Plastics that are used for the insulation of medium, high- and extra-high voltage cables have to comply with the highest purity standards. Most commonly XLPE (cross linkable polyethylene) material is used for the insulation of cable. For cross linking of the XLPE the cable passes through a CV-tube (continuous vulcanization tube) where it is exposed to high temperatures for the cross linking. Typically at the manufacturing of these types of cables the CV tube is filled with nitrogen and operated at a pressure of 10 bars. Before the cable can be further processed, such as the application of a screen as well as the outer sheaths, a degasing is necessary, which may take up to 10 days. Commonly, the line is built as a CCV or VCV line (Catenary Continuous Vulcanization or Vertical Continuous Vulcanization). The technology is well proven as it is used for decades, but involves high costs for the building and the production line. In addition, there is another method on the advance where High Performance Thermoplastic Elastomer (HPTE), based on Polypropylene, is used as insulation material. This new technology has been further invented by Prysmian and is published as the so called “P-LASER” technology.¹ The material shows good electrical and thermo-mechanical properties, comparable and in some aspects even superior to those of XLPE. The HPTE does not require a cross linking section and no degassing treatments. That means that the complete cable can be manufactured in an inline production process, where even the screening and the outer sheath could be applied in one production step.
No matter which approach is applied, the demands for dielectric strength of XLPE and HPTE remains on the same high level and needs to be assured. Important in this regards is the cleanliness of the insulating material. This is the point where the advanced purity inspection and sorting system comes into focus.
This paper will introduce an online inspection and sorting system that detects contamination inside and on the pellets such as metallic or organic contamination, color variations, agglomerates, cross-contamination and foreign pellets. The system presented includes the unique combination of X-ray technology and an optical camera technology for highest detection probability for all sort of contamination. Thus, the quality of XLPE or HPTE material and accordingly the production process are optimized and costs reduced.
Furthermore, the paper will briefly refer to an innovative offline system, which inspects and analyzes small batches of pellets. This is further of importance to check pellets that have been sorted out by the above described online inspection and sorting system.
XLPE and HPTE insulated medium and high-voltage cable
Today insulation material that is mainly in use for MV and HV cables is cross-linked polyethylene (XLPE). Cross linked polyethylene is produced from polyethylene under high pressure with organic peroxides as additives. Under heat and pressure the cross linking takes place. The individual molecular chains are linked with one another, and results in a material change from a thermoplastic to an elastic material. An advantage of XLPE as insulation for medium and high voltage cables is their low dielectric loss and their excellent electrical and physical properties for power transmission. As XLPE is resistant to thermal deformation and to aging a XLPE cable allows to carry large currents. Another feature is the easy installation of XLPE cable. It withstands small radius bending and is light in weight.²
Some years ago the company Prysmian invented a new type of cable where instead of XLPE a HPTE (High Performance Elastomer) is used. This material has equivalent characteristics as XLPE. The difference is that there is no cross linking and accordingly no by-products, HPTE is re-usable, allows shorter production time, reduced facility area and is compatible with the existing network components. Both materials XLPE and HPTE are used for medium and high-voltage cable production.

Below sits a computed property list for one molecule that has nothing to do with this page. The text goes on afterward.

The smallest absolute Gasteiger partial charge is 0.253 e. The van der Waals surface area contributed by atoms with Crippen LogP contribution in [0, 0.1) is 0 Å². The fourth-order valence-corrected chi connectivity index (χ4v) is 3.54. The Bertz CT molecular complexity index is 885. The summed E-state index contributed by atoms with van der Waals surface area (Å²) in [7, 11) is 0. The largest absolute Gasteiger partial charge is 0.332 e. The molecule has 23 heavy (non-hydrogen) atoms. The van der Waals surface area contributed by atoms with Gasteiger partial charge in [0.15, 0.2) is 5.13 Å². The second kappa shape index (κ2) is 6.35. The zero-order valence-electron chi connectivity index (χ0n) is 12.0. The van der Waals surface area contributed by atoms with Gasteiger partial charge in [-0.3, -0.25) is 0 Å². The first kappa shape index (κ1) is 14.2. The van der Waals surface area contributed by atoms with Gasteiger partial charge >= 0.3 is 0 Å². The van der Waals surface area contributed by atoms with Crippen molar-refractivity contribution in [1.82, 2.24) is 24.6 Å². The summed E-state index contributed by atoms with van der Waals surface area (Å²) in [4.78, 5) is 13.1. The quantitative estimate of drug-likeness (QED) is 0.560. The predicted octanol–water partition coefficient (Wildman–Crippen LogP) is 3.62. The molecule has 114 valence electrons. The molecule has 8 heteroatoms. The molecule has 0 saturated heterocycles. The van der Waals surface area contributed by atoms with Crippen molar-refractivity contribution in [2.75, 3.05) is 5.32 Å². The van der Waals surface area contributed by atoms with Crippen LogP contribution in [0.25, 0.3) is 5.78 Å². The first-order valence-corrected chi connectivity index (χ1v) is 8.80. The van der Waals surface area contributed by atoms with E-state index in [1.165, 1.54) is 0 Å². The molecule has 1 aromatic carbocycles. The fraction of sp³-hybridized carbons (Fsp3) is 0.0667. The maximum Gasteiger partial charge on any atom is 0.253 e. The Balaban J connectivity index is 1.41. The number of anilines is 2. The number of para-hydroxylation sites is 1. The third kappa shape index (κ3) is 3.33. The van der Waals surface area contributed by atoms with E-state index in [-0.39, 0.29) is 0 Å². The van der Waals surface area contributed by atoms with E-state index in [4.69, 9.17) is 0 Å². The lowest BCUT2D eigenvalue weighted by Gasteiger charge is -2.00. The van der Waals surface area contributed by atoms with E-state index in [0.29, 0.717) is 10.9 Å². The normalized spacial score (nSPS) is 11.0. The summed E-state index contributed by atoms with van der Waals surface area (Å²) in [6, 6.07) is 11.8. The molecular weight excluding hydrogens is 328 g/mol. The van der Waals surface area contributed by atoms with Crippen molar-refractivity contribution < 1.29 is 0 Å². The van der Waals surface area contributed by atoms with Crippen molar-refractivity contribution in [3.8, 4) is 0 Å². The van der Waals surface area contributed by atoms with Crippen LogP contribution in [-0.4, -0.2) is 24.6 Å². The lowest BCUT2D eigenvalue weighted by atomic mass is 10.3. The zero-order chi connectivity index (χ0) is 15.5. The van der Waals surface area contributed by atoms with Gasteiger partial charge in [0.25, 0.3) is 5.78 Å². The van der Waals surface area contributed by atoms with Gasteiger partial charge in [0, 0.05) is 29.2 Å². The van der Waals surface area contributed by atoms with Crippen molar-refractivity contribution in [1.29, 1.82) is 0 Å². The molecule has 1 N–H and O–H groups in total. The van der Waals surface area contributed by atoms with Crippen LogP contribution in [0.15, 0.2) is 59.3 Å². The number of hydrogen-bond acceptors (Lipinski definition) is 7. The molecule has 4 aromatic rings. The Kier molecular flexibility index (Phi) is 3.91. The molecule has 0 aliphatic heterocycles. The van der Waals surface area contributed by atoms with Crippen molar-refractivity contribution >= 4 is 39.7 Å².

Necessity of clean plastic material for HV and EHV cables
The purity of the plastic material that is used for the insulation of HV and EHV cables is highly important. The purer the compound (Picture 1), the lower is the risk for a breakdown.
Picture 1: High quality insulation compound
Metal impurities of 50μm may already cause damage to the end product with high follow up costs. The repair of a defective subsea cable for example, which has been damaged by contamination, can lead to weeks of downtime. Furthermore, contaminated insulation compound respectively defective cables and consequential breakdowns at the discharge test affect the industry at the manufacturing process. As part of the production of EHV cables, they are tested in plant with a test voltage 2.5 times of the nominal voltage.
Approximately, five to six breakdowns (Picture 2) a year are commonly registered by each production site causing tremendous losses. Already one breakdown causes costs of up to 150,000 € even before the cable is delivered to its dedicated position. In addition, valuable time is lost, making permitted delivery dates not accomplishable. Often, not agreed joints have to be used, damaging the quality image of the manufacturer consequently and may lead to contractual penalties. It is for these reasons that some Standards for high voltage cables demand the exclusion of contamination from 75 μm in the processed materials³. Moreover, there are guidelines from the AEIC (Association of Edison Illuminating Companies), which state that cables have to be designed in such a way that they are usable for at least 40 years. Accordingly, it is necessary to inspect the material for purity to 100% before it enters the end product. Sample tests are not sufficient to exclude all contamination reliably.
Picture 2: Cross section of an EHV cable with breakdown
Today cable manufacturers use screens to catch impurities in the XLPE and HPTE melt before they get into the cable. The screens are positioned directly in the melt flow after the extruder, before the crosshead. However, these screens can get clogged by scorches, or excessive amount of contaminants after certain run time. Then the melt pressure in the extruder may increase significantly. Finally, the production has to be stopped in order to change the screens, which in turn means that later a joint is required at that position. Joints, were the cables are welded together are manually made and always critical, in particular with regard to subsea cables for offshore-applications. That is why cable manufacturers aim at delivering large cable lengths with only a minimum number of joints as they contain a potential risk for breakdowns. As clogged screens reduce the productivity of the line reliable methods to detect and sort out contamination in the Polyethylene material have to be implemented.